LONDON (Reuters) - The shutdown of Britain’s largest oilfield for repairs is reducing supply of a North Sea crude that helps to set global prices, as trade sources said on Tuesday three cargoes due to load in December had been cancelled.
The Buzzard oilfield, which pumps about 150,000 barrels per day and is the largest contributor to the Forties crude stream, has closed temporarily after the discovery of pipe corrosion. A smaller field linked to Forties, Total’s Elgin-Franklin, is also shut for maintenance.
A prolonged drop in Forties output could boost fuel prices for consumers around the world as Forties is one of the crude oils that underpin Brent, a benchmark used for pricing oil deals in Europe, the Middle East, Africa and parts of Asia.
Trade sources said three 600,000-barrel Forties cargoes loading in December had been dropped by their owners due to lower-than-expected production. This will reduce next month’s loadings to 16 cargoes.
“I believe that with poor production they were given the option to defer or drop the cargoes, and they took the drop option,” one of the sources said, referring to two of the cancelled shipments.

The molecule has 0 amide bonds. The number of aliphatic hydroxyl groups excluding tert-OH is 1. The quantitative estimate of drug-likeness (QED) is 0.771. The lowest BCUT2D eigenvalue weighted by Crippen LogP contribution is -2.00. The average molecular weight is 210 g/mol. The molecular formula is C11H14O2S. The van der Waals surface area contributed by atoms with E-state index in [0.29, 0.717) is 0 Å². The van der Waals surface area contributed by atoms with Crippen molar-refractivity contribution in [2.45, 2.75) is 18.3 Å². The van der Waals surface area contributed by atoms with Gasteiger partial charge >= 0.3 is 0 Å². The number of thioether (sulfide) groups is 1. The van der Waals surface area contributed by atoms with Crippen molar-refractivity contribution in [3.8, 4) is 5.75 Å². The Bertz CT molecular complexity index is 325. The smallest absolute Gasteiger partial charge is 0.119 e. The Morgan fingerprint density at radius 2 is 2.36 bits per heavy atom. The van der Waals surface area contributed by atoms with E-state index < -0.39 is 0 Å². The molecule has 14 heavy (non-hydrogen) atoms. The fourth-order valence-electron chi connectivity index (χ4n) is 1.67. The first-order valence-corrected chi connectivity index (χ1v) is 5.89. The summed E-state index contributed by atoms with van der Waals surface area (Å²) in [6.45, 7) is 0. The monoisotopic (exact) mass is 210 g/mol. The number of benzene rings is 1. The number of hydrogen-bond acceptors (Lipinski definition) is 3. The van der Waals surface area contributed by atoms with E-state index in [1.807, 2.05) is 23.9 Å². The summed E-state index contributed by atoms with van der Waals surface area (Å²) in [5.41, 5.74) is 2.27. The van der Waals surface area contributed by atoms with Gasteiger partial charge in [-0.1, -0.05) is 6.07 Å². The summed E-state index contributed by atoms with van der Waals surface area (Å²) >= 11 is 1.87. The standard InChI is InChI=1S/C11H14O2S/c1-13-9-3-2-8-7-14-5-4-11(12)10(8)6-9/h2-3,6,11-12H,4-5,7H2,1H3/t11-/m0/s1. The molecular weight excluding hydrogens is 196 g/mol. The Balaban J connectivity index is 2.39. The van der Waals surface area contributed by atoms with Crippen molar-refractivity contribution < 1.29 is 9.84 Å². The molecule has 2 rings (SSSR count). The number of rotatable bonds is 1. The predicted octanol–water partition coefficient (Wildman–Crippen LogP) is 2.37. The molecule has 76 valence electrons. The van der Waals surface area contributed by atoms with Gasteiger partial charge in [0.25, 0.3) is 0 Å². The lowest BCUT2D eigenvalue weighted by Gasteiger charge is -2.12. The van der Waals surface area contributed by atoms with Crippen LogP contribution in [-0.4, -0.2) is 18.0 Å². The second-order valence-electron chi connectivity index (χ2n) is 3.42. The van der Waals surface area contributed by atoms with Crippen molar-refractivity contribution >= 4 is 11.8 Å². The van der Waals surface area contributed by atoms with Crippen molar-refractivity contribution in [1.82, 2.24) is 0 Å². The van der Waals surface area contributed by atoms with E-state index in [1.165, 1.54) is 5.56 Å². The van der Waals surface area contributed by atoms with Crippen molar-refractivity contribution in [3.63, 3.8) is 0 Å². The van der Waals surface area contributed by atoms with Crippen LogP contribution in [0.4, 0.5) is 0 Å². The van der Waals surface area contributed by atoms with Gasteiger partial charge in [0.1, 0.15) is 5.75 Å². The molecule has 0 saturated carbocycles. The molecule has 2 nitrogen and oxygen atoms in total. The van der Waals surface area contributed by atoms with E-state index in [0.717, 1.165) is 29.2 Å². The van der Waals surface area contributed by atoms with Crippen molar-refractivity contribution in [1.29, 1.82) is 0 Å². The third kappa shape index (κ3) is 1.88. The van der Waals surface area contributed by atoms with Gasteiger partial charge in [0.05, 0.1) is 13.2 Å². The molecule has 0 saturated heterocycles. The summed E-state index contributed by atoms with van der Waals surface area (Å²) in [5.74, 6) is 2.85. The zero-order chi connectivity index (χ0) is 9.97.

A spokesman for Nexen, which operates Buzzard, gave no timeframe for how long repairs would take. The field had been expected to restart last week.
A source at one of the companies with a stake in Buzzard, who declined to be identified by name, said the repair work was “manageable” and unlikely to take weeks.
A second source with knowledge of the issue said the fix was unlikely to be rapid as winter weather in the North Sea would add to the time taken.
“It’s not going to be back tomorrow,” another source said. “The weather complicates things.”
Reporting by Alex Lawler and Ron Bousso; Editing by Louise Heavens and David Evans